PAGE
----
Women rally for equal pay in Berlin. (Sean Gallup/Getty Images)
Opinion writer

Happy Equal Pay Day!

This Tuesday brings us a divisive political holiday of sorts, representing how far past Dec. 31 women must work to earn as much as men did the previous calendar year. Each year the day is celebrated with indignant speeches, political pledges, confusing stats and plenty of eye-rolling from unsympathetic men (as well as some women) who think crybaby ladies should just get over their persecution complexes already.

The typical full-time, year-round working woman earns about 78 cents for each dollar her male counterpart brings home. As has been “debunked” time and again, though, this pay gap primarily reflects not deliberate, “Mad Men”-style discrimination but the choices women make: in occupations, hours worked, decisions to take time off to care for children and so on. If you adjust for these kinds of factors — education, tenure, workweek hours — the wage gap narrows substantially.

Yet this popular statistical exercise sort of misses the point.

As evidenced by myriad think pieces about “having it all” and “second shifts,” women remain quite unhappy with the choices and sacrifices they have to make, even if the very act of choosing them suggests these are the best alternatives available. Poll data show that lots of stay-at-home mothers fantasize about finding paid work and that in many ways women have become just as ambitious professionally as men. But for women, those career ambitions are more likely to get lost on the way to becoming actual career choices.

So the meaningful question is not to what extent do women’s choices explain their professional outcomes. Rather, it’s what causes women to make these unsatisfying choices in the first place. Why don’t women’s career trajectories match what they say they want?

Conscious, overt prejudice is relatively rare these days — for cultural, as well as legal reasons — yet other equally thorny obstacles, both internal and external, hold women back from better pay and positions.

By internal obstacles, I mean the reluctance to negotiate for raises or to put themselves forward for promotion, or other self-sabotaging behavior — what might be called the “Lean Out” explanation.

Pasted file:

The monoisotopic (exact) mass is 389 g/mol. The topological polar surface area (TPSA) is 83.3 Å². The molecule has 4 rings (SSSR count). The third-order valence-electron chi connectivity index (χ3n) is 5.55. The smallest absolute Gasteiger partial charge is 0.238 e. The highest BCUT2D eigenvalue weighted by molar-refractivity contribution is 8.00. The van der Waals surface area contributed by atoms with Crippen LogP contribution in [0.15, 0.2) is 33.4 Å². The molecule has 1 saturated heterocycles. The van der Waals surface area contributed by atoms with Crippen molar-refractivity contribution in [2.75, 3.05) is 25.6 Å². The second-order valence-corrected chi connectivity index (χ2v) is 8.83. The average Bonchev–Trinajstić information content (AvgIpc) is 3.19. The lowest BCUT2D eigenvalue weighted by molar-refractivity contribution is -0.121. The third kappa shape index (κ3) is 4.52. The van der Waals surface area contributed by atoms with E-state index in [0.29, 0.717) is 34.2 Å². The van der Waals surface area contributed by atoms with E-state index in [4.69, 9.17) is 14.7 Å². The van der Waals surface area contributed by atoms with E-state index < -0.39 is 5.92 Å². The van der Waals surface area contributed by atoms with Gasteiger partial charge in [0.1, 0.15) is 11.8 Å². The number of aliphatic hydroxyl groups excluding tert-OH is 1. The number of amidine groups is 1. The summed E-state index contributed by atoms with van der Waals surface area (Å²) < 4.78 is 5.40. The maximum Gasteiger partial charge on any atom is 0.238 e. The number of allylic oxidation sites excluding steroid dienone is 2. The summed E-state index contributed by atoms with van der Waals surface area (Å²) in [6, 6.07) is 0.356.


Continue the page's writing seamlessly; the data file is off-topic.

By external, I mean policies that make it more difficult for women, who are more likely to be primary caregivers, to reach their highest potential in the workplace, or to stay attached to the workforce at all. These are policies such as inflexible hours, an emphasis on unnecessary face time with the boss and a lack of paid maternity leave or access to high-quality, affordable child care. There are more subtle sources of discouragement, too, such as the way our tax code effectively penalizes secondary earners with a high marginal tax rate and forces much outsourced child care and housework to be paid with post-tax dollars.

While pundits, self-help writers and career coaches can try to give pep talks to women to address internal psychic barriers, these external barriers are probably easier to break down quickly — and the ones that employers and politicians have the most to gain from tackling.

There are huge economic and social costs, after all, from women’s thwarted ambitions. Women today are substantially more likely to go to college — and to then continue on to postgraduate study — than men, making it particularly wasteful for their training and skills to disproportionately lie fallow.

And the costs of turnover — for employers who do not provide workplace environments that enable women to stay attached to their jobs post-motherhood — are high. In a recent interview, Laszlo Bock, senior vice president of people operations at Google, explained why offering generous maternity leave is in a company’s self-interest: “On the face of it, you’re losing two months of a worker’s productive time. But someone can pick up the slack. It more than pays for itself in not having to go recruit someone brand-new. The reality is: Most people don’t have that many babies.” Other research has likewise shown that family-friendly accommodations, such as flexible scheduling and telework, can also be good for the bottom line by improving worker productivity and reducing absenteeism.

Equal Pay Day is about numbers, but it’s not only about numbers. It’s about fairness and professional fulfillment, but it’s not only about these romantic goals. First and foremost, perhaps, it should be about finding ways to allocate our nation’s precious human capital to its most productive uses.